“I’ve got a little screwdriver in my sewing basket.” Mom left the room and soon returned with the tool.

I set to work on the lockbox. In a few minutes, the lock gave, and I opened the lid. Something wrapped in green fabric. I teased away the edge and stared down at a gun.

“I’m calling the police,” I said, reaching for my phone.

D. Z. Church

Fresh Start

Row houses

They had planned the move with care. First to go was all the furniture, except an old breakfront that had been passed down through the family. Her family. Not his. The rest went by way of an estate sales company that valued their belongings and took what they wanted. The unsalable went to the reuse center, Habitat for Humanity, and the dump.

It had all been meant to free them. They weren’t getting any younger, and there was so much they planned to do. Since they had never had children, the idea was to move near family, buy something smaller and travel more. It had sounded wonderful.

“How do we decide where?” he asked. “You’re a midwesterner; North Carolina is my home. You’ve always enjoyed visits to my sister in Raleigh.”

“I have. Though I miss my family. And my parents are still alive. I’d like to be near them and my sisters.”

He scrunched his nose. “I’m no fan of Iowa summers.”

“We can travel those months.”

“Let’s draw straws. I’ll shorten three of six. And whoever draws two short straws loses.”

It sounded fair until he won. “It’s going to be great.” He kissed her cheek. “Think lunch in Paris.”

The next day, she found the straws in the garbage can: four short, two long. The fix was in.

They studied a map of the seaboard, deciding on Baltimore. They could afford a home there on the Inner Harbor, close but not too close to his sister in Raleigh and his brother in Philadelphia.

She bought a 10mm wrench, a catch pan and watched YouTube videos on fixing leaky brakes.

Their house in Marin County, CA, sold quickly and well above expectations. It paid handily for the rowhouse with a rooftop view of the Inner Harbor they picked out online in Fells Point. The rowhouse was fully refurbished, glorious on the inside, plain to scary on the outside, a narrow sidewalk to the street, garbage cans lined up out front shaded by a spindly, light-starved tree.

Inside it was modern, clean with a deck out the second-floor bedroom and a sundeck on the roof the length of the house. He clapped when their offer was accepted. She stared at him. They rented a trailer to haul the few things they kept, including the breakfront. She helped him load the car, too. When he went for one particularly large box, she pulled the 10 mm wrench from the bushes.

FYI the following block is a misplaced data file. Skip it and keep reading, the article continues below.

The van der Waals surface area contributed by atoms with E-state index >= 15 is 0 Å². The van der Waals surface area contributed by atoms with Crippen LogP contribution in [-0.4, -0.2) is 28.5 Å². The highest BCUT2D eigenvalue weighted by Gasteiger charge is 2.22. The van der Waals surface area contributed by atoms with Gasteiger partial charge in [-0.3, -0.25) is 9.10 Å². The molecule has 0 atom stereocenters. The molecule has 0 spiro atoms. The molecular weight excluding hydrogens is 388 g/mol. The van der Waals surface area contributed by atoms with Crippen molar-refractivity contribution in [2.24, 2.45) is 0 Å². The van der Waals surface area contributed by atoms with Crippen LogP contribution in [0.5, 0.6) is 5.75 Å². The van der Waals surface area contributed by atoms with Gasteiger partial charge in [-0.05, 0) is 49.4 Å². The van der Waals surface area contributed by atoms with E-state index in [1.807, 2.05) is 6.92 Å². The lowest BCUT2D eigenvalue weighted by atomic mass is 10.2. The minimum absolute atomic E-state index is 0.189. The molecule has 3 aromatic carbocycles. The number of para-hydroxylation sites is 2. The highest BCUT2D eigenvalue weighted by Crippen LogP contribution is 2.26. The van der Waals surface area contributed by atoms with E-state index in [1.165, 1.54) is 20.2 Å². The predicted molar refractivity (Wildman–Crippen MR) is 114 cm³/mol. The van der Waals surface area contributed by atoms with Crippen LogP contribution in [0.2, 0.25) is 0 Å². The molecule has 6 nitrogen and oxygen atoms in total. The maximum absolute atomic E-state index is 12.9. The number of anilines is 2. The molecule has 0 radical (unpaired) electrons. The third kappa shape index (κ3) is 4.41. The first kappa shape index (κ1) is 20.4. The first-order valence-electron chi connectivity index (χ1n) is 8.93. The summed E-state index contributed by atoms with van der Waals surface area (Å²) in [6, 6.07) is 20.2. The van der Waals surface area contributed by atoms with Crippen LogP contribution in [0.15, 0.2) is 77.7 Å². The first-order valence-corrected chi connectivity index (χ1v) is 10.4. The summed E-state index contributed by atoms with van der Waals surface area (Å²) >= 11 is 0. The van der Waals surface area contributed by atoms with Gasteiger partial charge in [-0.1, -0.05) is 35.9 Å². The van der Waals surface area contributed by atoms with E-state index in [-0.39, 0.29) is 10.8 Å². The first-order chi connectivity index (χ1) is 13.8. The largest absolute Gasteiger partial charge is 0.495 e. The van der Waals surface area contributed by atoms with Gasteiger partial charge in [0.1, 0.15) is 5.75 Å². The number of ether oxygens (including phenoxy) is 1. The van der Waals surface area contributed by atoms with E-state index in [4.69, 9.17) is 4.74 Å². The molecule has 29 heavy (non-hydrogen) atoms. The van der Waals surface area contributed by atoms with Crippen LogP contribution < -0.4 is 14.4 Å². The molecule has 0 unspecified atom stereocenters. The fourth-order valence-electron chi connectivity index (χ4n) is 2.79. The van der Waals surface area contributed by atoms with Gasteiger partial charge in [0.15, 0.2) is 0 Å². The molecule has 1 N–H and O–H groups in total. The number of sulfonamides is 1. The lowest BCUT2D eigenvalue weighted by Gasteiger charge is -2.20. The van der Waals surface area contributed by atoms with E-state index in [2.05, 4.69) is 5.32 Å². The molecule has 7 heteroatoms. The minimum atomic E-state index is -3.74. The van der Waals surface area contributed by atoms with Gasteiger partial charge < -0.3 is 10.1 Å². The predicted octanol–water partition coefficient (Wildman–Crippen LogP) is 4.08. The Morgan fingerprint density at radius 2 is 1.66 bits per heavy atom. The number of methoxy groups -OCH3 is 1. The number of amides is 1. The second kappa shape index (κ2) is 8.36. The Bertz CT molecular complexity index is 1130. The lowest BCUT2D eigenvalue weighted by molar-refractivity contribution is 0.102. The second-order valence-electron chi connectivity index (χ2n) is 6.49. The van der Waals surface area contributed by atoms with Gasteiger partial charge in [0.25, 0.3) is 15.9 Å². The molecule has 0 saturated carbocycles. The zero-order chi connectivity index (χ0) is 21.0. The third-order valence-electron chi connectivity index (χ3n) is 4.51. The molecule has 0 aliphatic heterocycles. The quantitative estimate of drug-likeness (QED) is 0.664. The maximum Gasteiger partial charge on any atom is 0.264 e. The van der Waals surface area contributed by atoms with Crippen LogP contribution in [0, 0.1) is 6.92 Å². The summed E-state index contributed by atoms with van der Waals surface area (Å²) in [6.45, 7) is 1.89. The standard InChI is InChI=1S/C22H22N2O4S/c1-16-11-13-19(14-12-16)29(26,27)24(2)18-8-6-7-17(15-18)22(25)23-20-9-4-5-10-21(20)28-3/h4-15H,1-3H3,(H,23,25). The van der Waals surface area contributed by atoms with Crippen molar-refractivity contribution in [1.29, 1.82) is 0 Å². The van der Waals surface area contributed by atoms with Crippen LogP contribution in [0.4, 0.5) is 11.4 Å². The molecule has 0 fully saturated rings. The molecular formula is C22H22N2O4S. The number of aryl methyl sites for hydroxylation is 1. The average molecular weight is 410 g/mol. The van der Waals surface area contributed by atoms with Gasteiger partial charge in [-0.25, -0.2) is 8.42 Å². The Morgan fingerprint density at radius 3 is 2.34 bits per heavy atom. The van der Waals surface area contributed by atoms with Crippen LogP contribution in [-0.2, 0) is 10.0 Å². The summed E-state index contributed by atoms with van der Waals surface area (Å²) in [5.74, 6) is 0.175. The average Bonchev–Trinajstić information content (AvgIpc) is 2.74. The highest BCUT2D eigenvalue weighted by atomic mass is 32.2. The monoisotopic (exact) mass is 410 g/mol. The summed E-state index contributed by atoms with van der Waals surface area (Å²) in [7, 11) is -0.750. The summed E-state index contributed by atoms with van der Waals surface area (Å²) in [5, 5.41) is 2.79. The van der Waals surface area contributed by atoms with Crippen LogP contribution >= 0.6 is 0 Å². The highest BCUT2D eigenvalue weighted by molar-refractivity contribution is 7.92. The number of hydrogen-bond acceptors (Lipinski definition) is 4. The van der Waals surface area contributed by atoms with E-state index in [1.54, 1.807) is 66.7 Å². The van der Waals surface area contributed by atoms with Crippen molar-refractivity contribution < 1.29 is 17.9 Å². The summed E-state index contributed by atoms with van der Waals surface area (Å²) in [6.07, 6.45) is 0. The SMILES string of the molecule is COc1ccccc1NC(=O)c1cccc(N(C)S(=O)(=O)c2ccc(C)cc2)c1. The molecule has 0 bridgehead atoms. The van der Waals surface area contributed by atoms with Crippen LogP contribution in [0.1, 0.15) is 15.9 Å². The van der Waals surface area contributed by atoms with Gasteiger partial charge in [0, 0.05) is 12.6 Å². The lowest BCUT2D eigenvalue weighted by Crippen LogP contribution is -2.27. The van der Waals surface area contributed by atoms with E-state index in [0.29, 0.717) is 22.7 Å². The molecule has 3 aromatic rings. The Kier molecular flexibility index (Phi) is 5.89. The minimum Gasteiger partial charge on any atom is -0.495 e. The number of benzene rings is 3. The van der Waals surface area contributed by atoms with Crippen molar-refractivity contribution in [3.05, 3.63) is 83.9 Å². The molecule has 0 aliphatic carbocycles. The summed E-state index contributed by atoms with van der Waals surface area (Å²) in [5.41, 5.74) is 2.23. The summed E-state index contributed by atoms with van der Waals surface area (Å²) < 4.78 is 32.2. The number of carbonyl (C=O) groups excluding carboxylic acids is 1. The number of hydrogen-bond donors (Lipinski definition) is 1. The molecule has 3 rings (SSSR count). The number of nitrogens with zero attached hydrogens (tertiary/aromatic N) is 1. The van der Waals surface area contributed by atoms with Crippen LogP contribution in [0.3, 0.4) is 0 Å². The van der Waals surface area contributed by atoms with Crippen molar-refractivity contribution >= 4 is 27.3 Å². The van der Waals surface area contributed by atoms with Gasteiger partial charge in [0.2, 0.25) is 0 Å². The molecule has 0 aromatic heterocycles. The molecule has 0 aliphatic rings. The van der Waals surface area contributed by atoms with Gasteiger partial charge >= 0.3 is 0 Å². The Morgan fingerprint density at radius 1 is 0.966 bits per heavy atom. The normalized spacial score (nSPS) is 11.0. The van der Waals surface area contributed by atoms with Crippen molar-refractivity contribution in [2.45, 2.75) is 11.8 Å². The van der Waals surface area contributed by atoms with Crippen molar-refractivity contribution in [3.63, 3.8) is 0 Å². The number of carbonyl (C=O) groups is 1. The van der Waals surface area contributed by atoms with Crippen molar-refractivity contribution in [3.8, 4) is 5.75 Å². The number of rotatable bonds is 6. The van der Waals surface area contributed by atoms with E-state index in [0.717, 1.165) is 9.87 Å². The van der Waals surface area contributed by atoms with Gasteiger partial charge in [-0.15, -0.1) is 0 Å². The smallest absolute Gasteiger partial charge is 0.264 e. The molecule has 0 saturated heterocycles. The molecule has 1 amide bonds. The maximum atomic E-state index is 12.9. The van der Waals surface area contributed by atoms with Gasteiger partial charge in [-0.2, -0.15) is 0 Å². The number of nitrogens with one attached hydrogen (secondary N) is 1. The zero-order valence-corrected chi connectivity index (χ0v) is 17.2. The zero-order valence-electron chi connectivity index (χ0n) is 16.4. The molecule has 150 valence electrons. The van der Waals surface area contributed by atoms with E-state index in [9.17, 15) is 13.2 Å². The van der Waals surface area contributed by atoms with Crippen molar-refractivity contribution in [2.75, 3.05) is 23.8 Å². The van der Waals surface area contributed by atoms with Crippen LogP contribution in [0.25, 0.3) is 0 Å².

With their goods loaded, she flew to Baltimore to ready their dream house. He was on the road before she landed, surprising her with a call from Salt Lake City.

“Is it as great as we thought?”

“It’s lovely,” she lied from her hotel room near the Baltimore/Washington Airport.

“I’ll call you from Denver. I can hardly wait to see it with my own eyes. My sister is so stoked she plans to visit Sunday. Isn’t that great?”

She ground her teeth most of the night.

He never made Denver: wind, rain, and no brakes. Witnesses claimed the trailer jackknifed when the driver used his emergency brake on a steep downhill grade. The car and trailer ended up a twisted heap off Interstate 70, as did the 10 mm wrench hidden in the toolbox he carried with him everywhere.

She stood outside the rowhouse, near his family, not hers, conjuring the cornfields of Iowa, the trill of the meadowlarks and flitting fireflies. She had a house in Iowa City in mind. She sat on the stoop, feet planted on concrete, and scanned the harbor.

A phone call later, she entered the rowhouse. It was lovely, but not her dream. The realtor arrived within an hour; his dream house was on the market hours later.

She had her savings, his savings, his insurance and their stocks. She had the million from the sale of their home; the rowhouse was listed for more than they had paid. And two tickets for a 274-day cruise in her purse.

She stretched before calling the Georgetown, CO police, she gave them his sister’s address. Let his sister handle the details.

Tomorrow, she would be a cruising widow coping with the sudden loss of her husband.